Background. The U.S. Congress mandated evaluations, initiated in 1989, to determine whether extending Medicare benefits to include preventive services would improve health status, reduce costs of care, and improve health risk behaviors of beneficiaries. Methods. The Johns Hopkins Medicare Preventive Services Demonstration was a randomized trial in which Medicare beneficiaries were assigned either to an intervention group that was offered yearly preventive visits for 2 years and optional counseling visits to their primary care provider or to a control group that received usual care. This report describes the effect of the intervention over a period of 2 years on smoking, problem alcohol use, and sedentary lifestyle. Results. Differences were observed between the intervention and control groups in the extent to which changes occurred in smoking and problem alcohol use, but none of the differences was statistically significant. The proportion of smokers who quit was higher in the intervention group than in the control group (24.2 vs 17.9%, P = 0.09). However, a higher proportion of problem drinkers in the control group improved (67.1 vs 57.0%, P = 0.183). There was virtually no difference between the intervention and the control groups in the proportion with improvement in sedentary lifestyle. Conclusions. This study demonstrates the difficulty of bringing about health behavior change in older patients in the course of a yearly preventive visit for 2 years with their primary care physician when the visit encompasses screening and immunizations, as well as health behavior counseling directed by the physician. Further study is required to determine whether a more intense program of counseling for health behavior change among older persons by their primary care providers would be effective.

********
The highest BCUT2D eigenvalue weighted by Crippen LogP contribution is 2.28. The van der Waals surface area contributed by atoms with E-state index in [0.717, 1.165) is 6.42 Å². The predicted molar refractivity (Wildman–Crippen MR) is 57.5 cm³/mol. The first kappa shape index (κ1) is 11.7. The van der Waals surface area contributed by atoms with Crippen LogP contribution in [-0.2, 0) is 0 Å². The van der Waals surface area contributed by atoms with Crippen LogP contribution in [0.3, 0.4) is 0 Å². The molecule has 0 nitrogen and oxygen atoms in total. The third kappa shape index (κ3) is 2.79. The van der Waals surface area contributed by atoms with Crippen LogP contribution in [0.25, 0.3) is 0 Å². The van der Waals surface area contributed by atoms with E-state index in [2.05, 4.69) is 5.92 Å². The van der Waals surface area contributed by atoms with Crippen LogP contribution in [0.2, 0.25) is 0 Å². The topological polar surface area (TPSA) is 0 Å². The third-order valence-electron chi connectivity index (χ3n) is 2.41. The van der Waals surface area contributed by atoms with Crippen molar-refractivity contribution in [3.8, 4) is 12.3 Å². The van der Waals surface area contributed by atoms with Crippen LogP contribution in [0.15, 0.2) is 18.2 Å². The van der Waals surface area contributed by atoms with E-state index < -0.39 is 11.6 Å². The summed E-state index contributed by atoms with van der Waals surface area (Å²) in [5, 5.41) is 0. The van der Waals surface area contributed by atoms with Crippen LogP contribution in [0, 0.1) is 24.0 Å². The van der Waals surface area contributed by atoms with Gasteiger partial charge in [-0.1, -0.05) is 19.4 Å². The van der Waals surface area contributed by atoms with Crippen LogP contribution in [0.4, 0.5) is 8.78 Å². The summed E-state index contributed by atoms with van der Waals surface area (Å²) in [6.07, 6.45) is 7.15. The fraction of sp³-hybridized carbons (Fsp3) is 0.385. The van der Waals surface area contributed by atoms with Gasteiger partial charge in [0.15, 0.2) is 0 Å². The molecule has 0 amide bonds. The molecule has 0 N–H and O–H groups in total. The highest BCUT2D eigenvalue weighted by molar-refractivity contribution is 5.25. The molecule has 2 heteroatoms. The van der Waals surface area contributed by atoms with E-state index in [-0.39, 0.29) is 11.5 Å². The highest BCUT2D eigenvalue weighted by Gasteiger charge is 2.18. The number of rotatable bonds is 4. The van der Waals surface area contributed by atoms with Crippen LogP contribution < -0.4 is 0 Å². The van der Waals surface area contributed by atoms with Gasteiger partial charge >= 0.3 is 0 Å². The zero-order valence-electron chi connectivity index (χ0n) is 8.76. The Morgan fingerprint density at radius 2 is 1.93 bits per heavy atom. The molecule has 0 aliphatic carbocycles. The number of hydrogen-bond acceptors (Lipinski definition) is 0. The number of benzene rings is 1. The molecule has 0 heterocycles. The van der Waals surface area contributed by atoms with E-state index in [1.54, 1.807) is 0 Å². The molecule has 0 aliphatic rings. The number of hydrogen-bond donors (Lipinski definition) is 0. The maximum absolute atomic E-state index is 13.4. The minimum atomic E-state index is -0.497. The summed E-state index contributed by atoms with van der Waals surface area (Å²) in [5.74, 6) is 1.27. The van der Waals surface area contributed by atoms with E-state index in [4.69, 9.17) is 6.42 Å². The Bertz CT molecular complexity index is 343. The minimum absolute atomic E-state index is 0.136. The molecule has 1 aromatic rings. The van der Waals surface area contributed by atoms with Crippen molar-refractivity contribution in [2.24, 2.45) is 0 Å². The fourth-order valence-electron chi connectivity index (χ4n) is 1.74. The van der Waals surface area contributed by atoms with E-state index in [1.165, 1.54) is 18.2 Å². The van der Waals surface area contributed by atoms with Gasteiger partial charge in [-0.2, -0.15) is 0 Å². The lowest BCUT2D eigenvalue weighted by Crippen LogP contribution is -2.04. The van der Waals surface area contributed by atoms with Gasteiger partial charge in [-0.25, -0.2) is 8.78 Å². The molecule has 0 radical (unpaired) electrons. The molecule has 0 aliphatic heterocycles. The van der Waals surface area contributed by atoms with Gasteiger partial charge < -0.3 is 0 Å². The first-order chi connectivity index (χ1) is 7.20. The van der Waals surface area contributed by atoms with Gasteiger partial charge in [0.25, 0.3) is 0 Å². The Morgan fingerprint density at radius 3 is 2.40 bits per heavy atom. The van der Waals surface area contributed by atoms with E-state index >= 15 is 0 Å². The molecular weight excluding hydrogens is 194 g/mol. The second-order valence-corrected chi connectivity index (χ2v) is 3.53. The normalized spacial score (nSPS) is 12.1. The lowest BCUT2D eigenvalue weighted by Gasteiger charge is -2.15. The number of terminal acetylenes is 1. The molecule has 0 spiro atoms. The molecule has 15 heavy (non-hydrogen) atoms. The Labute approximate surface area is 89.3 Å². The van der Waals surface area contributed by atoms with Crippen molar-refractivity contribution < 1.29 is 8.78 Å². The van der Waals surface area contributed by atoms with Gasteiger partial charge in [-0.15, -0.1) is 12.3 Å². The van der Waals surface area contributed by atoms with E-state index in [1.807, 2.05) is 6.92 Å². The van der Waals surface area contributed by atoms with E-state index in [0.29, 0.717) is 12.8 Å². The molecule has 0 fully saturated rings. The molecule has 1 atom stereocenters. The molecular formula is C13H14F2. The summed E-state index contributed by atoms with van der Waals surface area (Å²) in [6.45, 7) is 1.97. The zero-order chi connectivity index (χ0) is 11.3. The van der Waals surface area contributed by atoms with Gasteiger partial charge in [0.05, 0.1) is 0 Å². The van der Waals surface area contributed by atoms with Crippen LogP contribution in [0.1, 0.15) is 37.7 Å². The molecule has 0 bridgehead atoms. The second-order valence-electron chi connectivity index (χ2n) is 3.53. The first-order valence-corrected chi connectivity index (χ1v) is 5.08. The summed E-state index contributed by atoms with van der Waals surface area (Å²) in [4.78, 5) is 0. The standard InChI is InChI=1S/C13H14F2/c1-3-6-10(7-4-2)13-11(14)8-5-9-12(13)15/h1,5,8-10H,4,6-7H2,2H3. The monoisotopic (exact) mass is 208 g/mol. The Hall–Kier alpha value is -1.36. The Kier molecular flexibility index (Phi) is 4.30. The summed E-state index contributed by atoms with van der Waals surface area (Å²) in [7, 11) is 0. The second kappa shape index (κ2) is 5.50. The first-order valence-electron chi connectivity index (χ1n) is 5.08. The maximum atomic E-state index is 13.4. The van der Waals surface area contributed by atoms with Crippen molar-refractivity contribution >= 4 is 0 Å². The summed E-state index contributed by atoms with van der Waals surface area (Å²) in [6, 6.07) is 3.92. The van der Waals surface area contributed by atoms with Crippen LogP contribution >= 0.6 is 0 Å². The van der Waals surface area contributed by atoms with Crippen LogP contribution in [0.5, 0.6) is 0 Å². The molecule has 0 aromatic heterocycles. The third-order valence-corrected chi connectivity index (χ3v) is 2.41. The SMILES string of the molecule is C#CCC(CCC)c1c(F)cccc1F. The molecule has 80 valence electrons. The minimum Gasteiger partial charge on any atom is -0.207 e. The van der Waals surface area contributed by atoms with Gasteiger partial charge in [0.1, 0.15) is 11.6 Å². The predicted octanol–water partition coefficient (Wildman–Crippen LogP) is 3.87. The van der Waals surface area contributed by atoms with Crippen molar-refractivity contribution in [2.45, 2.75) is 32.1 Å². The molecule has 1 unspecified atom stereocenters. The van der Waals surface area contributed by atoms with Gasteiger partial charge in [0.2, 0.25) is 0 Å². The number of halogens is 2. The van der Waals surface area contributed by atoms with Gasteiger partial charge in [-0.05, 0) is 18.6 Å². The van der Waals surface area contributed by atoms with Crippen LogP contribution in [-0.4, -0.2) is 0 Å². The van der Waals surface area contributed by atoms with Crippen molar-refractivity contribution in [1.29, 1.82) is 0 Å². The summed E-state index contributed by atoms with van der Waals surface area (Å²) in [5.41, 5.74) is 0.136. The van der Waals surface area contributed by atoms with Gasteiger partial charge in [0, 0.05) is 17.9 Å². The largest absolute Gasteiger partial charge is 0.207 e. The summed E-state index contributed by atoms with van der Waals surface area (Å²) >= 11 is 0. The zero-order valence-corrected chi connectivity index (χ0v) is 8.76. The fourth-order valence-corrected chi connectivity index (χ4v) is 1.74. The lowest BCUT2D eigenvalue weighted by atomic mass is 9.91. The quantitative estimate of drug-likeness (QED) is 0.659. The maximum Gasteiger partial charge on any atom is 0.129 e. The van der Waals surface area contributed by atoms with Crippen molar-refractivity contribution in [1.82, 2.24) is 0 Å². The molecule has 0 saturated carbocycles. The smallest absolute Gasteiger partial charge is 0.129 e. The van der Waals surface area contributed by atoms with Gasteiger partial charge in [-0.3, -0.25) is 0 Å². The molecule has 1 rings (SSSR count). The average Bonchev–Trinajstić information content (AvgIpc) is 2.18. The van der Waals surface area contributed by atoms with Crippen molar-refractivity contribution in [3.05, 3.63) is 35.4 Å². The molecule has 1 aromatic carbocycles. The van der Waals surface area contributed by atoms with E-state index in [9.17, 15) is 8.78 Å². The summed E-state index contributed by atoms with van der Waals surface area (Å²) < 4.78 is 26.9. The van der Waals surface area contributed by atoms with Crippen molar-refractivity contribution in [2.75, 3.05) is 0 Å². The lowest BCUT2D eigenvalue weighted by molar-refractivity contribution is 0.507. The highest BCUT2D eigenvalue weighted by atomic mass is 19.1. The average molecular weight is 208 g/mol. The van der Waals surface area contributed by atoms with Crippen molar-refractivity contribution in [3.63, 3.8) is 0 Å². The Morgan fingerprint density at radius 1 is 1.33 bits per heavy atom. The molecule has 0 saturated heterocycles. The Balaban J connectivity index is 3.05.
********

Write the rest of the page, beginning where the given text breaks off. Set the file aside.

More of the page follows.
ASJC Scopus subject areas
- Public Health, Environmental and Occupational Health